I also found a blown 10a fuse in a lead to the oil pressure sender. The fuel pump is supplied with power from the same unit but from a terminal on the aft side of the sender (not the lead that had the blown fuse). Not sure if this had anything to do with my problem but it seems to be running properly now.

I was rescued by a buddy who showed up today with a cold beverage. After I had everything back together, the motor kept quitting after shorter and shorter intervals. I was baffled and about to throw in the towel when he poked his head in and noticed that I had shut off the valve at the fuel tank. I was burning through the fuel in the filter. He switched it back on and all seems well.

Fun day on the boat today!
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Old 07-03-2016, 09:15 AM
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The blown fuse is everything.

The circuit is coil + to the ( EDIT usually the fuse ) to the OPSS and then to the fuel pump. The fuel pump then supplies the ground via mounting. The OPSS is a low pressure safety switch that requires minimal pressure to close, supplying power to the fuel pump only when the ignition switch is on, and the engine creating oil pressure ( I.E. Running).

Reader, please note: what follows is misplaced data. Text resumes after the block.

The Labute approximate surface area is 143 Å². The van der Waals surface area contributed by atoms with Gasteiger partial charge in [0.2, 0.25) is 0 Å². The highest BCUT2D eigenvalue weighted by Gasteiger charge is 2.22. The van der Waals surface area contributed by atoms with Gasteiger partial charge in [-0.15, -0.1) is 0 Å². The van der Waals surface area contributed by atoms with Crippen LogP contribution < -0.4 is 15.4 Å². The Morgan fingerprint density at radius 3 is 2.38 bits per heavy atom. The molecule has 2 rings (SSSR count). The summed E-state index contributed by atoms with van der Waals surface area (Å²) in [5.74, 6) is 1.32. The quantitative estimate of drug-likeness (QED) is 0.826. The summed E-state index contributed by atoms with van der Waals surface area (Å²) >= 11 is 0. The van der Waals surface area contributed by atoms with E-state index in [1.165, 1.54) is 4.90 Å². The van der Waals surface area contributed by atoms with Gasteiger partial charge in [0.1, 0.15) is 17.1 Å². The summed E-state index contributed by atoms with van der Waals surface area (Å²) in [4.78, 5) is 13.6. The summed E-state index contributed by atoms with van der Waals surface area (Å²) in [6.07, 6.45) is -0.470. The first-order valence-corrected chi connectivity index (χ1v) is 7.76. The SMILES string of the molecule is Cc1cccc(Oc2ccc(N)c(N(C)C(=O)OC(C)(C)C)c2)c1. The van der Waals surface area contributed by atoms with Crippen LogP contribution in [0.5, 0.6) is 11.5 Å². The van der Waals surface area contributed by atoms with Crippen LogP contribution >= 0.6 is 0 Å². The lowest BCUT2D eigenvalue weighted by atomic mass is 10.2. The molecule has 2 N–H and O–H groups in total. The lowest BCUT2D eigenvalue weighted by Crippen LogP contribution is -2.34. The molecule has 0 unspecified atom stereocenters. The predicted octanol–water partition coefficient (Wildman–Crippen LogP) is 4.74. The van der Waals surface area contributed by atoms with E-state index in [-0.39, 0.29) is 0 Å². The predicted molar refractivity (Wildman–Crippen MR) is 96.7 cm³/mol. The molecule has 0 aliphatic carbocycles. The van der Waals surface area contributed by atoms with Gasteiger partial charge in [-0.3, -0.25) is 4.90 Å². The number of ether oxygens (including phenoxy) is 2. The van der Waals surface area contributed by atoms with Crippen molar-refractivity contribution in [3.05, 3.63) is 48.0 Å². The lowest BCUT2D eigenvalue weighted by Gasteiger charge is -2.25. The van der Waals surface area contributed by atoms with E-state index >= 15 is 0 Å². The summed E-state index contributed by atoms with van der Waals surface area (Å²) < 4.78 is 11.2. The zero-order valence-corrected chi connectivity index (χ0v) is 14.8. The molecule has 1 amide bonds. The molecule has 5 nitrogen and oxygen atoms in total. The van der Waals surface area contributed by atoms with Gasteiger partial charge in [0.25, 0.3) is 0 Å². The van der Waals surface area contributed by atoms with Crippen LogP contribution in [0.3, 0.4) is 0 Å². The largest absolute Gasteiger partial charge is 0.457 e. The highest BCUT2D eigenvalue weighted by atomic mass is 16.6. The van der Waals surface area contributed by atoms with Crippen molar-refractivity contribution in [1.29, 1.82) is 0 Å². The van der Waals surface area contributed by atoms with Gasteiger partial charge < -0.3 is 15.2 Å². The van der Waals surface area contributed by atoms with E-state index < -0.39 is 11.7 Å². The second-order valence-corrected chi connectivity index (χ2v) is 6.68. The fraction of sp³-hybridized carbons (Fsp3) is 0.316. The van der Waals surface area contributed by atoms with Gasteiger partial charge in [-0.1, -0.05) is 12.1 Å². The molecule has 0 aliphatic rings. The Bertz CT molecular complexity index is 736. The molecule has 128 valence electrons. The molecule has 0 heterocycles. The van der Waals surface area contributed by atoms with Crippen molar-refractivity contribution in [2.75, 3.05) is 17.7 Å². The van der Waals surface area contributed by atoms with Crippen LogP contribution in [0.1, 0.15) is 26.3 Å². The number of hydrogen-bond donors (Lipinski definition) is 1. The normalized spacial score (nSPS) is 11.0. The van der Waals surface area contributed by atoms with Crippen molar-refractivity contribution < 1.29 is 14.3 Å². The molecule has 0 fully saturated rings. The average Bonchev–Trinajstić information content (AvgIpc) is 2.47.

Bring a spare - if the fuse blows again, you've got a problem in that circuit.
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Last edited by BunnyPlanet169; 07-03-2016 at 11:31 AM.
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Old 07-03-2016, 10:33 AM
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Talking Questions come to mind

The circuit itself is a problem. The ignition circuit should be independent of the fuel pump. I recommend separate OPSS for both. If you are blowing a 10 amp fuse with both ignition and fuel pump that raises another question. Who is getting all the juice? Or is there another user in there? Are you in effect using a messy circuit as a coil resister?
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Old 07-03-2016, 11:12 AM
JOHN COOKSON JOHN COOKSON is offline
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10 amps is a lot of electricity. My bet is something was\is grounded somewhere. Maybe the fuel pump, maybe the wiring.
If you keep not rembering to turn the fuel shut off valve on put the key on the valve when you shut it off.

TRUE GRIT
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Old 07-03-2016, 12:01 PM